On this day in 1970, Antonis Remos, the Greek singer, was born in Dusseldorf, West Germany. When he was 10 years old, he and his family returned to their native Greek city of Thessaloniki, where Remos spent the next 15 years of his life before relocating to Athens. While there, he opened for musical legends like Dimitris Mitropanos before landing his own record deal with Sony Music Greece. Remos always had a passion for music while growing up and learned to play guitar at a young age. He has performed throughout the world during his career and has shared the stage with other celebrated Greek artists such as Yiannis Parios, George Dalaras, Mimis Plessas, Marinella, Mihalis Hatzigiannis, Onirama, and Sakis Rouvas.
On this day in 1931, Olympia Dukakis, the Greek-American actress, was born in Lowell, Massachusetts to Alexandra and Constantine Dukakis. Dukakis also has a younger brother named Apollo and is a cousin of the former Governor of Massachusetts, Michael Dukakis, for whom she served as a delegate from New Jersey at the Democratic National Convention in 1988. Dukakis studied at Arlington High School and later attended Boston University. She started her career on the stage (she has appeared in over 125 regional theatre productions throughout the country in her lifetime) and won an Obie Award for her Off-Broadway performance in the 1963 play Man Equals Man. However, she didn’t become a household name until 1987 when she played Rose Castorini in the romantic comedy Moonstruck. Her performance in that film won her a Golden Globe and an Academy Award along with a BAFTA nomination. Dukakis thrived in the television industry and has starred in a number of successful TV shows and movies. She has taught acting at New York University, Columbia, and Yale. Dukakis married American actor Louis Zorich in 1962. The couple raised three children and remained married until Zorich’s death in January of 2018. In November of 2018, the documentary film Olympia premiered at the 9th Annual DOC NYC Film Festival. The film follows her as she shares her dramatic life story and dynamic character.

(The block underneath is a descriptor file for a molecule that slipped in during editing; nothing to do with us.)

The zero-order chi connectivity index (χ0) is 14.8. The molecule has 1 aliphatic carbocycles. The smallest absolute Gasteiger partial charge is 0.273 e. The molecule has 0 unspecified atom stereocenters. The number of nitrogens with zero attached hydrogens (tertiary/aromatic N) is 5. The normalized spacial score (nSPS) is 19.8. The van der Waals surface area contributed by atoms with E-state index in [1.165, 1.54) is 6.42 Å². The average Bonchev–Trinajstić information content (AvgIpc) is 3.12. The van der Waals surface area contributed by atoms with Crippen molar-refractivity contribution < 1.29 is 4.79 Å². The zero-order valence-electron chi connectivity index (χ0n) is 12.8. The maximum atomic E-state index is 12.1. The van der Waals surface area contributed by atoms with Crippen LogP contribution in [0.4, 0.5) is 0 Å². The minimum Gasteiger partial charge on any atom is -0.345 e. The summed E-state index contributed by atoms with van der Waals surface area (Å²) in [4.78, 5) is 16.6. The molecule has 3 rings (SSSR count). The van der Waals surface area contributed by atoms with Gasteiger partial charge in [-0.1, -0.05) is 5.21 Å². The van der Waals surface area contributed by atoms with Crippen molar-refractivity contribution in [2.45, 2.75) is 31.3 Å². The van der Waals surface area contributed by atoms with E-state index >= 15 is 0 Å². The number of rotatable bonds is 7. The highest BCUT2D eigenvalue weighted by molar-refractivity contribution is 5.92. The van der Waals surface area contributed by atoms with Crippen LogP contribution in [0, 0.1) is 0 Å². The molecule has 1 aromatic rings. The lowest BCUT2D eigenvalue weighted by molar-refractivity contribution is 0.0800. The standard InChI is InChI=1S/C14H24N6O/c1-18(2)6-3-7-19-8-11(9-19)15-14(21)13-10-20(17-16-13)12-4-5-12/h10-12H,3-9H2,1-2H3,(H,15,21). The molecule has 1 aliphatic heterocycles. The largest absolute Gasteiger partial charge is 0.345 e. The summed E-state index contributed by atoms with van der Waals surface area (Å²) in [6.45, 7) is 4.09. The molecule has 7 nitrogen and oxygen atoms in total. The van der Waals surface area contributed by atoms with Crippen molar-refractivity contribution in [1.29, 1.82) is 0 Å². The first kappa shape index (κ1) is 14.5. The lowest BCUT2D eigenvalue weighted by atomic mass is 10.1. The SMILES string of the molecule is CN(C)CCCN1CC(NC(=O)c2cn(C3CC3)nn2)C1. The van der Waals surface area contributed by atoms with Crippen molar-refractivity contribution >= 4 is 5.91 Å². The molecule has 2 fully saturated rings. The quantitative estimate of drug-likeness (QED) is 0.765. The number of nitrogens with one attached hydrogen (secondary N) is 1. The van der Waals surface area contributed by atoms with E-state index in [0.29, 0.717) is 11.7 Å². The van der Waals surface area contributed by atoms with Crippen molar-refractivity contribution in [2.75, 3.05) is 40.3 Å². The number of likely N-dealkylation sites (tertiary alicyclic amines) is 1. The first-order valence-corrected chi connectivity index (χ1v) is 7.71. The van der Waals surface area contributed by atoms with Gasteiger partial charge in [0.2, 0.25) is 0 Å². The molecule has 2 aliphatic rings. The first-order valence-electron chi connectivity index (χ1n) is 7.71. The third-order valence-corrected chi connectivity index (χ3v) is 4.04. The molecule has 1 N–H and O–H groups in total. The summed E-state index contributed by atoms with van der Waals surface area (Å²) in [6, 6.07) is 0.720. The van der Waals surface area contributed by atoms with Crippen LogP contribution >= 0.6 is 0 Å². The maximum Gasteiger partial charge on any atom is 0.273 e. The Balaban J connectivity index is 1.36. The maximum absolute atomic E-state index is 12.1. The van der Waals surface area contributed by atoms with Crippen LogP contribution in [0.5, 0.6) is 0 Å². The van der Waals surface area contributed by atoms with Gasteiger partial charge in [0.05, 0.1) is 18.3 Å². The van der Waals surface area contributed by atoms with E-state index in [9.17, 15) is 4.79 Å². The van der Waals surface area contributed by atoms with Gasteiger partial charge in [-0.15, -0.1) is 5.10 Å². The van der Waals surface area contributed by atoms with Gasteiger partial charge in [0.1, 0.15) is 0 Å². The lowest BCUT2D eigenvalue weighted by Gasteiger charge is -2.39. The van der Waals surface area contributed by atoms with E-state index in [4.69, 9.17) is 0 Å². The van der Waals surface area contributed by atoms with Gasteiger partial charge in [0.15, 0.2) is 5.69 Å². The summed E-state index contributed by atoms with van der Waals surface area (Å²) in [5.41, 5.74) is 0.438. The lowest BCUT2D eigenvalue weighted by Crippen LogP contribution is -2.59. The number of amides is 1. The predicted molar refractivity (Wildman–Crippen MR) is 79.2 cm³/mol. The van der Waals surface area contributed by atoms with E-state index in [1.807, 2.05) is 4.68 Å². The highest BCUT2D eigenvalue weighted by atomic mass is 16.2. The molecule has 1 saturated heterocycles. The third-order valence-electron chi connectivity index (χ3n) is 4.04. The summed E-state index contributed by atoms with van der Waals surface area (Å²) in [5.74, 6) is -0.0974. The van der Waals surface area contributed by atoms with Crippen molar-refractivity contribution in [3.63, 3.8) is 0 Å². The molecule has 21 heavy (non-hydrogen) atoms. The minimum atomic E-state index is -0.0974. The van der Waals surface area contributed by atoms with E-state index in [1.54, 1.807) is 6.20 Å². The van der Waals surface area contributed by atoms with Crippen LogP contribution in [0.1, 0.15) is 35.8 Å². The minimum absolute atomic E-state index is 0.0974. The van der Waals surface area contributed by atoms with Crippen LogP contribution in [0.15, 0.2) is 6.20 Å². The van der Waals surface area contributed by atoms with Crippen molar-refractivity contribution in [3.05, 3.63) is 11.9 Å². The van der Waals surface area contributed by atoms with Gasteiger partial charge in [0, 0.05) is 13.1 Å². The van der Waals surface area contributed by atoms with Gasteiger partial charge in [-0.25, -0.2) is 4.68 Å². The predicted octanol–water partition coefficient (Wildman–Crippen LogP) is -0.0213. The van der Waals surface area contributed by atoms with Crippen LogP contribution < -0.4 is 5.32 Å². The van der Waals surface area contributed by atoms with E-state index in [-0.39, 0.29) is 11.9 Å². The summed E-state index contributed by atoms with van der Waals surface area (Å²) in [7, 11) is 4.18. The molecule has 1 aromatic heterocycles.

Also on this day in 1978, a 6.2 magnitude earthquake shook Thessaloniki with a maximum Mercalli intensity of IX (violent). As a result of the earthquake, 50 people were killed, most of which (39) were residents of an eight-story building in the center of the city. Another 220 people were injured while thousands became homeless in the broader region of Thessaloniki. The quake was felt throughout northern Greece, Yugoslavia, and Bulgaria and was the largest event in the area since the 1932 Lerissos earthquake (where there were 491 casualties reported). It was the first contemporary earthquake that hit near a big urban center in Greece (with about 700,000 inhabitants at the time) and caused direct physical damage to the city. The School of Engineering of the Aristotle University in Thessaloniki was called upon to offer its services to the community, significantly contributing to a successful management of the post-earthquake recovery.
On this day in 1982, Greece abolished the head shaving of recruits in the military. The practice of shaving heads had been used in the military for decades. Although sometimes explained as being for hygienic reasons, the image of strict, disciplined conformity may also have been a factor in this practice. Starting in 1982, Greece started allowing recruits to have up to 4cm of hair. Before then, the regulation haircut in the Greek army for recruits was ‘en hro’ – an archaic phrase for ‘shaved to the bone.’